Ford has said it will offer refunds to customers whose EcoBoost engines have failed.
The car maker has faced claims from hundreds of customers that the petrol engines failed prematurely, leaving them thousands of pounds out of pocket.
It previously acknowledged that there had been a problem with a coolant hose on 1.0-litre models which could fail at high temperatures, potentially causing the engine to overheat, seize or even catch fire.
However, it had been accused of trying to minimise its contribution to fixing damaged engines, the bill for which can run into several thousands of pounds.
Now, following a BBC investigation, it has said that it will cover the cost of repairs and will refund customers who have already paid for the work to be carried out.
In a statement, the manufacturer said safety was its key priority.
“Ford has already made substantial contributions towards the cost of 1.0-litre repairs, but ongoing discussions with customers show that Ford needs to go further to ensure reasonable repair costs are covered,” it said.
“With any future cases, subject to being assessed and linked to potential 1.0-litre engine overheating, we will contribute 100 per cent of the cost of repair at a Ford dealer.
“Furthermore, we will re-examine previous cases to ensure that this policy of a 100 per cent contribution to the repair cost is applied consistently.”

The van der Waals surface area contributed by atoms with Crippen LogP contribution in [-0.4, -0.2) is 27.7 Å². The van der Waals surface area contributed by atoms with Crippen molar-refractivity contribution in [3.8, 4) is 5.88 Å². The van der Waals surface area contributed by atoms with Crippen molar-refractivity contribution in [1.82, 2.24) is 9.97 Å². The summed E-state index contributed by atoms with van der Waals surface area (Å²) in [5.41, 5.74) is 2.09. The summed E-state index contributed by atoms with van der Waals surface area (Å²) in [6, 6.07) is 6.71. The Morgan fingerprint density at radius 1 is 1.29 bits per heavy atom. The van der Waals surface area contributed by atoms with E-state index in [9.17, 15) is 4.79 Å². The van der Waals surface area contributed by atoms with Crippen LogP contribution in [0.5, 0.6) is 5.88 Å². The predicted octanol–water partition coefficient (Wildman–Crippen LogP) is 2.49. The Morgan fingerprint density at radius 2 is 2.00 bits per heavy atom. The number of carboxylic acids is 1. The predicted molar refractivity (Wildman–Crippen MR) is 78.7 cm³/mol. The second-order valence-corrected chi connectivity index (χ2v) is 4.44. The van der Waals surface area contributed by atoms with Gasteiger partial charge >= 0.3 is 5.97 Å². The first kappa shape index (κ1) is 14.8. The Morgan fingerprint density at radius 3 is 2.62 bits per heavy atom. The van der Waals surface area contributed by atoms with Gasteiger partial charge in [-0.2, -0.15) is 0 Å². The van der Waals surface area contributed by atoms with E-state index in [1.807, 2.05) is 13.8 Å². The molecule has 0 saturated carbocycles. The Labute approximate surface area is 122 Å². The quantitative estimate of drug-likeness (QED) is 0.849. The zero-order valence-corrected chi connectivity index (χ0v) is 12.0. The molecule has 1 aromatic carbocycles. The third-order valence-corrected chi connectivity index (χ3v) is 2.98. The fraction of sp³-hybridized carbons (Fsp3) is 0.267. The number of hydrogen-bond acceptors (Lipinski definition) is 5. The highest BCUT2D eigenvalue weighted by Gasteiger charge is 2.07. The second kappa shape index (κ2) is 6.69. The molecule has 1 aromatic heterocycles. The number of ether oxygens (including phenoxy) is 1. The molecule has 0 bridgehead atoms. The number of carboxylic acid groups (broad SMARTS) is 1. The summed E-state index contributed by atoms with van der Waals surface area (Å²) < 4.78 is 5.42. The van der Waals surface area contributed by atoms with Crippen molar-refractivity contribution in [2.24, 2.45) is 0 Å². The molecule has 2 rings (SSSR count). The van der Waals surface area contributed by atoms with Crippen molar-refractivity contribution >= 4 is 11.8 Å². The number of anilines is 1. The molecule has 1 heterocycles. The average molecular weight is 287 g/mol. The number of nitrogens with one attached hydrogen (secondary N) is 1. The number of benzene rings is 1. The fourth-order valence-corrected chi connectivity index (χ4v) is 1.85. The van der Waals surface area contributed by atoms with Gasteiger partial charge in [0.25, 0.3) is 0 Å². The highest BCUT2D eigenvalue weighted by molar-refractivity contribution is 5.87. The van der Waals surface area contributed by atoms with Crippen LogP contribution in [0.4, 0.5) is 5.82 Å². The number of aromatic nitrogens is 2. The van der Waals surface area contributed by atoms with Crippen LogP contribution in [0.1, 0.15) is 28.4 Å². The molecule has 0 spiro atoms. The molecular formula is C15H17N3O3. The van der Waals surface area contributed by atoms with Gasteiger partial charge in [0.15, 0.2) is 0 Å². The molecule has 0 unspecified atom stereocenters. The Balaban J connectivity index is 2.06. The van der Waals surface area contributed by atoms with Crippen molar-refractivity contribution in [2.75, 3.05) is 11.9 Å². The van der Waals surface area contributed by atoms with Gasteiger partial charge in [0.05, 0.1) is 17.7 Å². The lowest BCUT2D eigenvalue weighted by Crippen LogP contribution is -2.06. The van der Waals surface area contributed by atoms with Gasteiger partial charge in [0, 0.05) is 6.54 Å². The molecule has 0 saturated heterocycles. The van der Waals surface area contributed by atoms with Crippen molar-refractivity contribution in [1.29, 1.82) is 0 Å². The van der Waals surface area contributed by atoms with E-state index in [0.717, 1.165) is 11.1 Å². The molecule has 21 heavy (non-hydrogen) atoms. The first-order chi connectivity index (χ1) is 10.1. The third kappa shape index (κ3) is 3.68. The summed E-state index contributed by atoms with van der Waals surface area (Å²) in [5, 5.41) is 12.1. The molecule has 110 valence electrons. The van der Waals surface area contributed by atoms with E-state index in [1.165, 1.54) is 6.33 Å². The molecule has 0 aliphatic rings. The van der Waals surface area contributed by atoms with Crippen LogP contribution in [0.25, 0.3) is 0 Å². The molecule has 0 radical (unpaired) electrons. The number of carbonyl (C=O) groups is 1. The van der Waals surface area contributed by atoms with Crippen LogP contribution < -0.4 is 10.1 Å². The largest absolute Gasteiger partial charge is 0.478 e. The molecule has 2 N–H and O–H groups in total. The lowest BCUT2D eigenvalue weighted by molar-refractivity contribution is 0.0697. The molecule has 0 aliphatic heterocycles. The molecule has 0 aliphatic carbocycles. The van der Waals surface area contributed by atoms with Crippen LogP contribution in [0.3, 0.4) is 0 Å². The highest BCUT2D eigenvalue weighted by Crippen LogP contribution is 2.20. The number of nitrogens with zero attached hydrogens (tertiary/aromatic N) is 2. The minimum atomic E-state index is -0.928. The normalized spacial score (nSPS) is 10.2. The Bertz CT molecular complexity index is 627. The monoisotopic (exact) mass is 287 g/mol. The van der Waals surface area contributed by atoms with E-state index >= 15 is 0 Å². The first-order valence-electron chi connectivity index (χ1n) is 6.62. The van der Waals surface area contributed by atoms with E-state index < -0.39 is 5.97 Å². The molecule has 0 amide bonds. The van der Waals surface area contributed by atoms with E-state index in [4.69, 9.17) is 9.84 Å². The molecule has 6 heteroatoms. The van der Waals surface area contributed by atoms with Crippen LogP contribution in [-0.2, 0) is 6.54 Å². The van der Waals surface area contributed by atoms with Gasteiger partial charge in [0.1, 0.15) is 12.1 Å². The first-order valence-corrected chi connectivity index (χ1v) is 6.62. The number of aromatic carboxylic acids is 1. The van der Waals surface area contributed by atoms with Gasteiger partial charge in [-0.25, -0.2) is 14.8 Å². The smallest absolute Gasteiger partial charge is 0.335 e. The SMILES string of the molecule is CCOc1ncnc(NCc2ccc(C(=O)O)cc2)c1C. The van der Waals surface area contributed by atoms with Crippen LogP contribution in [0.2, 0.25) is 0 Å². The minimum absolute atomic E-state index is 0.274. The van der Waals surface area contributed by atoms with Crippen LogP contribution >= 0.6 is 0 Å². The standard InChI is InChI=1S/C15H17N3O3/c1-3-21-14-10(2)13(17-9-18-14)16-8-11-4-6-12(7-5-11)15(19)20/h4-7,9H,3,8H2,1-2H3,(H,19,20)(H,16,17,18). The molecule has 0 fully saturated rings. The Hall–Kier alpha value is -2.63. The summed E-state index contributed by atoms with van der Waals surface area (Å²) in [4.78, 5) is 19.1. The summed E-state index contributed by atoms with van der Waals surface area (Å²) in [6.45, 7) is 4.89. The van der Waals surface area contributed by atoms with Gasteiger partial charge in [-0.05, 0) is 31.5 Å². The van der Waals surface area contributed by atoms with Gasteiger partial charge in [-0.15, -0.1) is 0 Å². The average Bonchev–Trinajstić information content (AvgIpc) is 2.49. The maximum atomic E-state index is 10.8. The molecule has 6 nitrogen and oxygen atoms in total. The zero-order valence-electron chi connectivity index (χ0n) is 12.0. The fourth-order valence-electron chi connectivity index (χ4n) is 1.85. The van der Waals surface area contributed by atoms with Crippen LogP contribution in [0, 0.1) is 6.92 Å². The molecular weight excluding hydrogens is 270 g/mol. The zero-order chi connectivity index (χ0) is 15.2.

An estimated one million 1.0-litre EcoBoost engines were built between 2011 and 2017. It is fitted to several of Ford’s best-selling cars, including the Fiesta, Focus, Kuga, S-Max and C-Max.
Earlier this year law firm Roscoe Reid said it was considering a group legal action against Ford, which it estimated could be worth £1 billion.
Responding to Ford’s announcement, Darren Smith, from Roscoe Reid, said the offer was “inadequate.
He said: “We at Roscoe Reid do not believe that Ford’s actions are either something new nor do they really address the scale of the problem. There are more than 3,000 members of the EcoBoom Facebook group with over 1,250 vehicle registrations, many of them for post-2013 vehicles to which Ford’s offer does not apply.
“The offer to pay 100 per cent of the repair costs does not seem to take into account the cost to a victim for inconvenience while their car is off the road, concerns about using the car even if it has been repaired, or that in some cases, customers have lost the entire value of the vehicle because they were unable to pay towards the costs of the repairs Ford refused to fund. In other cases, customers have had to sell their car at a loss when repayment of motor finance costs is taken into account.
“Many of these customers should also be compensated for the stress and inconvenience caused due to Ford’s intransigence in the face of hundreds of driver complaints. We have heard many comments since Ford made this offer and fully agree and understand why people with these cars are still so angry about the attitude and poor customer care they have shown in this matter.”
Ford also said it had issued a voluntary safety recall on the 1.6-litre version of the EcoBoost engine, used in the Focus, Kuga, C-MAX, Fiesta ST and Transit Connect, which has also see reports of overheating and fire. It issued a similar recall in the USA in 2014.